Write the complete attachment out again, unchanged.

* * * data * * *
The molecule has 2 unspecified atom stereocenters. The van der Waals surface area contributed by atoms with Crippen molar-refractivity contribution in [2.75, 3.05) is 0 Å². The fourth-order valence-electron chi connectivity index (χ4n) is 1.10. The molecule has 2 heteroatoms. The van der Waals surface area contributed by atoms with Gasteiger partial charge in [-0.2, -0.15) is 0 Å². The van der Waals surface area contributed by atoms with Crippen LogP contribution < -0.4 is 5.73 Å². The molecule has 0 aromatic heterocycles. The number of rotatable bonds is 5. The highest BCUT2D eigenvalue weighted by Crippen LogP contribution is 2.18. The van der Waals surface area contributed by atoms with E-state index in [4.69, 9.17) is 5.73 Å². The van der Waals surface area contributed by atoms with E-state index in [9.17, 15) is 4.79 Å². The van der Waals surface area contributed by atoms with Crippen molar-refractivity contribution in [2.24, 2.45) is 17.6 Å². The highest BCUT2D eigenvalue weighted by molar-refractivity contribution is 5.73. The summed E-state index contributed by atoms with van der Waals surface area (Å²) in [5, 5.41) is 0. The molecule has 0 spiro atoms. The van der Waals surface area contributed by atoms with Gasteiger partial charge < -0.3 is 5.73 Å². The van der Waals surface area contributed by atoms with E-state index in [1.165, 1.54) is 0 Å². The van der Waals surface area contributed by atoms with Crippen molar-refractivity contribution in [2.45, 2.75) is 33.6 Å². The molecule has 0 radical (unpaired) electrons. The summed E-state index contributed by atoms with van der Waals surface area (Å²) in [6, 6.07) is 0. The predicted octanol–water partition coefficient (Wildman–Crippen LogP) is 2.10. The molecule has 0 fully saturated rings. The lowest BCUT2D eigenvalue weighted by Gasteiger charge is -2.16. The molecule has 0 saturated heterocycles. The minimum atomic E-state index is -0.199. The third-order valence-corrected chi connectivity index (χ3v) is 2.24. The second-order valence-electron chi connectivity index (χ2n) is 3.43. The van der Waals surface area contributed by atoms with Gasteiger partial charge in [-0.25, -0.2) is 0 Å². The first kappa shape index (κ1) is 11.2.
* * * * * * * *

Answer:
The molecule has 2 unspecified atom stereocenters. The van der Waals surface area contributed by atoms with Crippen molar-refractivity contribution in [2.75, 3.05) is 0 Å². The fourth-order valence-electron chi connectivity index (χ4n) is 1.10. The molecule has 2 heteroatoms. The van der Waals surface area contributed by atoms with Gasteiger partial charge in [-0.2, -0.15) is 0 Å². The van der Waals surface area contributed by atoms with Crippen LogP contribution < -0.4 is 5.73 Å². The molecule has 0 aromatic heterocycles. The number of rotatable bonds is 5. The highest BCUT2D eigenvalue weighted by Crippen LogP contribution is 2.18. The van der Waals surface area contributed by atoms with E-state index in [4.69, 9.17) is 5.73 Å². The van der Waals surface area contributed by atoms with E-state index in [9.17, 15) is 4.79 Å². The van der Waals surface area contributed by atoms with Crippen molar-refractivity contribution in [2.24, 2.45) is 17.6 Å². The highest BCUT2D eigenvalue weighted by molar-refractivity contribution is 5.73. The summed E-state index contributed by atoms with van der Waals surface area (Å²) in [5, 5.41) is 0. The molecule has 0 spiro atoms. The van der Waals surface area contributed by atoms with Gasteiger partial charge < -0.3 is 5.73 Å². The van der Waals surface area contributed by atoms with E-state index in [1.165, 1.54) is 0 Å². The van der Waals surface area contributed by atoms with Crippen molar-refractivity contribution in [2.45, 2.75) is 33.6 Å². The molecule has 0 radical (unpaired) electrons. The summed E-state index contributed by atoms with van der Waals surface area (Å²) in [6, 6.07) is 0. The predicted octanol–water partition coefficient (Wildman–Crippen LogP) is 2.10. The molecule has 0 fully saturated rings. The lowest BCUT2D eigenvalue weighted by Gasteiger charge is -2.16. The molecule has 0 saturated heterocycles. The minimum atomic E-state index is -0.199. The third-order valence-corrected chi connectivity index (χ3v) is 2.24. The second-order valence-electron chi connectivity index (χ2n) is 3.43. The van der Waals surface area contributed by atoms with Gasteiger partial charge in [-0.25, -0.2) is 0 Å². The first kappa shape index (κ1) is 11.2.